Who needs evidence when you have an opinion?
People who think that Chipotle Mexican Grill (NYSE:CMG) is under an "existential threat" from its ongoing food-borne illness crisis, as a reader of this article recently claimed, should do two things before publicizing that opinion.
First, search the term "E. coli" and then, one at a time, insert the names of the following food-service companies:
- McDonald's (NYSE:MCD)
- Costco (NASDAQ:COST)
- Jack in the Box (NASDAQ:JACK)
- Taco Bell -- a subsidiary of Yum Brands (NYSE:YUM)
- Wendy's (NASDAQ:WEN)
- Burger King -- bought in 2010 by the easy marks at Berkshire Hathaway and 3G Capital
- Kroger (NYSE:KR)
Second, after perusing the results, now toggle over to Yahoo! Finance and enter these same companies' ticker symbols into the ticker box.
What I suspect you'll find is that many companies in the food industry -- including McDonald's, Costco, Wendy's, and Jack in the Box, to mention only a few -- have not only survived food-borne illness crises of their own, but have gone on to thrive thereafter.
- People died from a 1993 E. coli outbreak at Jack in the Box. Yet its stock has gone on to return 3,450%.
- Following an outbreak at McDonald's in 1983, its stock has proceeded to return 7,450%.
- Even Costco, which was hit at the end of last year with an E. coli outbreak, has already seen its shares recover.
But maybe things really are different this time. Maybe Chipotle will be the exception that disproves the rule. Maybe the burrito chain really has gone too far with its highfalutin attempts to give customers fresh, as opposed to processed, ingredients.
Or maybe one of the countless lawsuits being filed against the burrito chain right now will uncover video surveillance of Steve Ells, the founder and co-CEO, sneaking into its locations at night with a vile labeled "E. coli." I doubt it. I also doubt that the lawsuits being filed against Chipotle will amount to anything more than an expensive nuisance that enriches clashing armies of attorneys. You see, plaintiffs' lawyers don't file cases like this reflexively because of the alleged merits. (I say this as a licensed attorney who graduated with honors from a top-tier law school.)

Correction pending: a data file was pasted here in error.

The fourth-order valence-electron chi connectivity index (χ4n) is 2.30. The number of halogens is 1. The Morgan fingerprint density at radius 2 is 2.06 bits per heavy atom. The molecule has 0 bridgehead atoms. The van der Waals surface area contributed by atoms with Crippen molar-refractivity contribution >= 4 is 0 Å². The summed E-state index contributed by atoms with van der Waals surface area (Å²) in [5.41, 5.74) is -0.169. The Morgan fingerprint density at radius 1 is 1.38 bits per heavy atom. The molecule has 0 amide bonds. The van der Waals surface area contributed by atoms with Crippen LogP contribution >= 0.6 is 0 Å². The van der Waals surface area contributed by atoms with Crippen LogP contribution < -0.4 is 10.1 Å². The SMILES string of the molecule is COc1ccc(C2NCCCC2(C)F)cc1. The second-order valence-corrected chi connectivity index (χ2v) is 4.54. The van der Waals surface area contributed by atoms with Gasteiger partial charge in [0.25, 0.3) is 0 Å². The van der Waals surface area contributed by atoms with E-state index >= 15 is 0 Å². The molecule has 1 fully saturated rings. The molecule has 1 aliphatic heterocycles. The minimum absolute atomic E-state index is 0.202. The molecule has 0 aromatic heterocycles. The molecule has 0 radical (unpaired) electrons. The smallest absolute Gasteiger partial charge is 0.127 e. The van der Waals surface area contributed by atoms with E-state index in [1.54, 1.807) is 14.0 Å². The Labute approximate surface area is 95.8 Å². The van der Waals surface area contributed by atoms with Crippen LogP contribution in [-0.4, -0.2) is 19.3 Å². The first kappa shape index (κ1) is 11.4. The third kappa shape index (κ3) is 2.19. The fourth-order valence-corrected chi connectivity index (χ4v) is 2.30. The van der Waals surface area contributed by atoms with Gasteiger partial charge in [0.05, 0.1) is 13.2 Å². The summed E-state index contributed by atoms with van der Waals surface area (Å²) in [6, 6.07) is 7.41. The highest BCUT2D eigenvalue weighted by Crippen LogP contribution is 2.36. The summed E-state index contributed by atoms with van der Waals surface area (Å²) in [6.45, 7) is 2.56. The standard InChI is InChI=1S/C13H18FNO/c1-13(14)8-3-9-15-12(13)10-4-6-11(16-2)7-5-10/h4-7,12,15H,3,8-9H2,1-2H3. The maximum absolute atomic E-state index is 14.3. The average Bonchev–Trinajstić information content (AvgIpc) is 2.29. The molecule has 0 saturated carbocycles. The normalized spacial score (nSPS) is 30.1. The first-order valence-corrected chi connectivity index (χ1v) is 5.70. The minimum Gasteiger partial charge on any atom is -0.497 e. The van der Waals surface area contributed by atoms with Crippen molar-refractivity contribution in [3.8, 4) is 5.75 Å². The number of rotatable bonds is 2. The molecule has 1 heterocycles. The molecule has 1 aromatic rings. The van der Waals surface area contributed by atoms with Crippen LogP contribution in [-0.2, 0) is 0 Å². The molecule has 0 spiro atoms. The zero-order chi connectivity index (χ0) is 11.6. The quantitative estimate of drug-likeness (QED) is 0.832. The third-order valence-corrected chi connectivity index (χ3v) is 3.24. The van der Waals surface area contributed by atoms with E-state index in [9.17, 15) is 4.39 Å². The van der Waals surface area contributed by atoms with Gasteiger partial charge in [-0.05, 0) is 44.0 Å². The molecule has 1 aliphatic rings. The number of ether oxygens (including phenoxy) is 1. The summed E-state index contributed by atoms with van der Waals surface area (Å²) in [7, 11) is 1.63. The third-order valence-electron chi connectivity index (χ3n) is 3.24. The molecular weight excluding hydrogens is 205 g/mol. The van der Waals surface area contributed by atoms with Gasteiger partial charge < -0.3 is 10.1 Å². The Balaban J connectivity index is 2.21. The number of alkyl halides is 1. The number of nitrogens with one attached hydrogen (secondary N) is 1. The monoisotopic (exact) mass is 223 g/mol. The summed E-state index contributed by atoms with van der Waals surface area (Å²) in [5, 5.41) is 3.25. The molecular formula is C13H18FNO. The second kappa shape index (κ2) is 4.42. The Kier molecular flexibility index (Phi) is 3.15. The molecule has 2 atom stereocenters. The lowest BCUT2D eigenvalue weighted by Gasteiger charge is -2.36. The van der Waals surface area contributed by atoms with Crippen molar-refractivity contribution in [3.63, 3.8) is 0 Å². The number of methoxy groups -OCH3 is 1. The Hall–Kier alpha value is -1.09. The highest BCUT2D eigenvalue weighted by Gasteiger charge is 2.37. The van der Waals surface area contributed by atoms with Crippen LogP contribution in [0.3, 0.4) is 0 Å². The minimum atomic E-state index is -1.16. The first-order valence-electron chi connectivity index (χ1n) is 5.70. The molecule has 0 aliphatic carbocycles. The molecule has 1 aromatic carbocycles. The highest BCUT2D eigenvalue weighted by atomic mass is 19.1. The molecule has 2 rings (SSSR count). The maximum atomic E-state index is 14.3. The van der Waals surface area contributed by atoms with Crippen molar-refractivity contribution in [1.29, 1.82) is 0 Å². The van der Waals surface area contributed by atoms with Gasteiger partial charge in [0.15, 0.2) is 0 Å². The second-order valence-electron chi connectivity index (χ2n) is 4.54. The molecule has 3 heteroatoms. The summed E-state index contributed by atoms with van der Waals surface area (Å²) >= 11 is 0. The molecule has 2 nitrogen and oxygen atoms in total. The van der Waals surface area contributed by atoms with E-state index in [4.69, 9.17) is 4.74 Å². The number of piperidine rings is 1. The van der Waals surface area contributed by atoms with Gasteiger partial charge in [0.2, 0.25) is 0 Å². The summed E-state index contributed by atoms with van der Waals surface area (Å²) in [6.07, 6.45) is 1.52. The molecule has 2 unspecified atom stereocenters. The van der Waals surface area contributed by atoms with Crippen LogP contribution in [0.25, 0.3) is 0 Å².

They do it because companies like McDonald's and Costco and Taco Bell and Wendy's and Jack in the Box and Chipotle have deep pockets. I know it's hard to believe that plaintiffs' attorneys would be moved by such a craven motivation as money. But they are. (Lawyers are human, after all, just like you and me.) They're also motivated by the desire to be selected as the lead firm in any class action lawsuit that might emerge. This explains the rush to sue Chipotle, as the first firms to do so have the best shot of leading the case -- and thereby getting the biggest paycheck.
All of these lawsuits that are being filed against Chipotle, in other words, aren't being filed because of the merits. These attorneys probably don't know much more about the actual evidence than you or I do. Evidence emerges during the discovery process. That's when attorneys file subpoenas to gather evidence and demand depositions of anyone with knowledge of the situation. This process takes months and often years to unfold in cases like this.
So, if you're looking for evidence, as opposed to opinion, you're gonna have to wait. In the meantime, investors who know that virtually every other major fast-food chain in America (as well as Costco and Kroger) has survived its own food-borne illness crisis and thrived thereafter will buy Chipotle's stock and eat the naysayers for lunch.
I could be wrong. But that's the logical way I think long-term investors should approach this.